recent acquisitions. To read more about how the teams came together and what
that meant for Fusion, as well as for current
application releases that have benefited from this user experience work such as
PeopleTools 8.50 and E-Business Suite 12.1.3, please visit
Usable Apps. We understand, however, that
our work with Fusion Applications was done on a grand scale with a large
investment from Oracle, and few businesses could replicate such an effort --
even with substantial resources. So we’ve been talking with Oracle customers
and capturing their best practices in the field of user experience. You can
read more about the type of research other Oracle customers have done to
improve their own user experience – whether it was on a portal or their entire
Web site – at Usable Apps as well.
Q: Could you speak about the organizational
structure of the team that worked on Fusion and the responsibilities of each
team? I am trying to understand how you were able to outline clear roles for
each team without having teams step all over each other.
A: Our teams are responsible for certain
product areas such as HCM, FIN, or CRM, or certain tool feature sets, such as
collaboration (Web 2.0) tools or user assistance. But you have an excellent
point, and it’s something we’ve been able to take advantage of: All of our
research behind Fusion has been used to improve other Oracle applications as
well as develop Fusion, and designs from one area may well serve a task flow in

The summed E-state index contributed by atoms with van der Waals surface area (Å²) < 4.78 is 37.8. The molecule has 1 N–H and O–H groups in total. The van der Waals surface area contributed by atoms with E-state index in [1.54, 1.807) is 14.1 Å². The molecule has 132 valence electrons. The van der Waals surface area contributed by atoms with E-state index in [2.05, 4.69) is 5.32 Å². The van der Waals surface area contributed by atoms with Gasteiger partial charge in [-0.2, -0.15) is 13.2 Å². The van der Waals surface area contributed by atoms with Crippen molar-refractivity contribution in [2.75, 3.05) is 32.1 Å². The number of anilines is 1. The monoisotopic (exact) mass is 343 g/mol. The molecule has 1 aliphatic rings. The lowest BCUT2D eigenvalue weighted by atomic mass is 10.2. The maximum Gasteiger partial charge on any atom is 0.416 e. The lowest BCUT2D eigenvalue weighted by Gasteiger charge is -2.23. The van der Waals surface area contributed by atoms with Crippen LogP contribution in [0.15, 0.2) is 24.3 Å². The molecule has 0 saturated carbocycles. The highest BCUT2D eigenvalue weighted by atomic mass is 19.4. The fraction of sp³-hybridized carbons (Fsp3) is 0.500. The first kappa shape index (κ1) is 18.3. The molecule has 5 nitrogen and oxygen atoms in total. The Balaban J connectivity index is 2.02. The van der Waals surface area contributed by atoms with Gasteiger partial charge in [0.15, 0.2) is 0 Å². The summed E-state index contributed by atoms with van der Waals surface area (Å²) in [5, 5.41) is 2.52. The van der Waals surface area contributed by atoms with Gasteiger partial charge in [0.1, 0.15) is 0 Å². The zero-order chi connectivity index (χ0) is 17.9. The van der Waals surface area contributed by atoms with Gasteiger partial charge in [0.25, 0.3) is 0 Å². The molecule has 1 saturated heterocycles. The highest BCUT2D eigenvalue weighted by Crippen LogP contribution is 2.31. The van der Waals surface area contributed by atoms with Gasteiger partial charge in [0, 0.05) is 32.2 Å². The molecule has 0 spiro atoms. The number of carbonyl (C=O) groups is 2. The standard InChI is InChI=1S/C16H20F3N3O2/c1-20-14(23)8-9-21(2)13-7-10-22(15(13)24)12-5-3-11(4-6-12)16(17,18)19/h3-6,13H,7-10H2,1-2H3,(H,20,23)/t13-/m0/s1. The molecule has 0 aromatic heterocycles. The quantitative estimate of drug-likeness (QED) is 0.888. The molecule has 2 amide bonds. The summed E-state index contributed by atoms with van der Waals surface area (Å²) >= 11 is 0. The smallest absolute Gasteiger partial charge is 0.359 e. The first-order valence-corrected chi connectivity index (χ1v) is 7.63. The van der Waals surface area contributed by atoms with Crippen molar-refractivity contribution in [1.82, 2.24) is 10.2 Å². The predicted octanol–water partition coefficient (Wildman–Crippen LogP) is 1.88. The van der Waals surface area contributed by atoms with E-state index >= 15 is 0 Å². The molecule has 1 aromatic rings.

another area. So, because the Oracle Applications UX team enjoys a very
collaborative atmosphere, we’ve taken many designs for Fusion HCM and
incorporated them into recent releases of PeopleSoft, Agile, and JD Edwards,
among other product lines. In addition, you will find collaboration tools and
user assistance resources, for example, across the entire product suite of
Fusion Applications. Because Fusion is a suite of applications that crosses
many pillars smoothly and without interruption to the user, our UX team is
designed somewhat the same way.
Kathleen Noble, NM DESIGN:
Q: Are there visuals?
A: Yes, and once again, we invite
you to visit Usable Apps to read our growing series of articles on Fusion Applications. Here, you will find
several articles on certain areas of the Fusion user experience with
screenshots showing the highlights. Articles on Fusion Applications HCM, Fusion Mobile Portrait Gallery, Fusion
Financials, and Fusion User Assistance are scheduled for
publication before OpenWorld 2011.
Marsha Oremland, a director with ADP, Inc.:
Q: Can social networking be opened to
individuals outside of the company?
A: Social networking in Fusion
Applications is powered by the WebCenter Framework within Fusion Middleware
(FMW). Fusion Middleware provides the ability to offer its services within an
organization or outside a secure firewall -- the choice is up to the customer.
However, in Fusion Applications, out-of-the-box social networking capabilities
have been enabled for internal behind-the-firewall usage across global
enterprises. But since Fusion Application runs 100% on Fusion Middleware, this
capability can be extended outside of the enterprise through customization.
Specific capabilities in FMW that could be opened to individuals outside of the
company include discussion forums, wikis, and blogs. Read more about our collaboration tool set on Usable
Sue Wood, an analyst with Peopleclick Authoria:
Q: How many people work on the UX team?
A: Our team is a conglomeration of
existing and acquired UX teams. The Oracle Applications UX team consists of
dozens of micro-teams who all research, design, and test specific areas of the
user experience of software applications.